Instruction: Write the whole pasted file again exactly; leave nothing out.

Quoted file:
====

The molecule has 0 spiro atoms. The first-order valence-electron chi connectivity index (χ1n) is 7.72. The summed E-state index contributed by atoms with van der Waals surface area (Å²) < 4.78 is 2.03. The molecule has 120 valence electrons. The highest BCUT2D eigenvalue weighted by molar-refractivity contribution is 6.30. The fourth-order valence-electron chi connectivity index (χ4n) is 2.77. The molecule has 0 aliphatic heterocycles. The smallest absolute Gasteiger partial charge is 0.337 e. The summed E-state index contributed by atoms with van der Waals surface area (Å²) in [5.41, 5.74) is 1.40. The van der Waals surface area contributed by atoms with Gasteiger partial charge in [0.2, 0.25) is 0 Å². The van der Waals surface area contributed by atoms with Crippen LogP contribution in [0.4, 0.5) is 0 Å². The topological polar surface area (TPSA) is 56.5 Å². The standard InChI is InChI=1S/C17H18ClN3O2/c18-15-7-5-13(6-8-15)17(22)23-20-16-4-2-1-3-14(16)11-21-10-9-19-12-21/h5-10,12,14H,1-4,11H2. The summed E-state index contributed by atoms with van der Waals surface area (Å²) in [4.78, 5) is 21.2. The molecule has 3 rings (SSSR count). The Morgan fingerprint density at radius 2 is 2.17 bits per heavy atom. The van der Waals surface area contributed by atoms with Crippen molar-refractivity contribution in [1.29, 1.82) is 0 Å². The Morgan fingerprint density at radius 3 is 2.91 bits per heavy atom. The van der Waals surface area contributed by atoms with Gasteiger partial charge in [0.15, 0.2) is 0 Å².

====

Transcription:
The molecule has 0 spiro atoms. The first-order valence-electron chi connectivity index (χ1n) is 7.72. The summed E-state index contributed by atoms with van der Waals surface area (Å²) < 4.78 is 2.03. The molecule has 120 valence electrons. The highest BCUT2D eigenvalue weighted by molar-refractivity contribution is 6.30. The fourth-order valence-electron chi connectivity index (χ4n) is 2.77. The molecule has 0 aliphatic heterocycles. The smallest absolute Gasteiger partial charge is 0.337 e. The summed E-state index contributed by atoms with van der Waals surface area (Å²) in [5.41, 5.74) is 1.40. The van der Waals surface area contributed by atoms with Gasteiger partial charge in [0.2, 0.25) is 0 Å². The van der Waals surface area contributed by atoms with Crippen LogP contribution in [0.4, 0.5) is 0 Å². The topological polar surface area (TPSA) is 56.5 Å². The standard InChI is InChI=1S/C17H18ClN3O2/c18-15-7-5-13(6-8-15)17(22)23-20-16-4-2-1-3-14(16)11-21-10-9-19-12-21/h5-10,12,14H,1-4,11H2. The summed E-state index contributed by atoms with van der Waals surface area (Å²) in [4.78, 5) is 21.2. The molecule has 3 rings (SSSR count). The Morgan fingerprint density at radius 2 is 2.17 bits per heavy atom. The van der Waals surface area contributed by atoms with Crippen molar-refractivity contribution in [1.29, 1.82) is 0 Å². The Morgan fingerprint density at radius 3 is 2.91 bits per heavy atom. The van der Waals surface area contributed by atoms with Gasteiger partial charge in [0.15, 0.2) is 0 Å².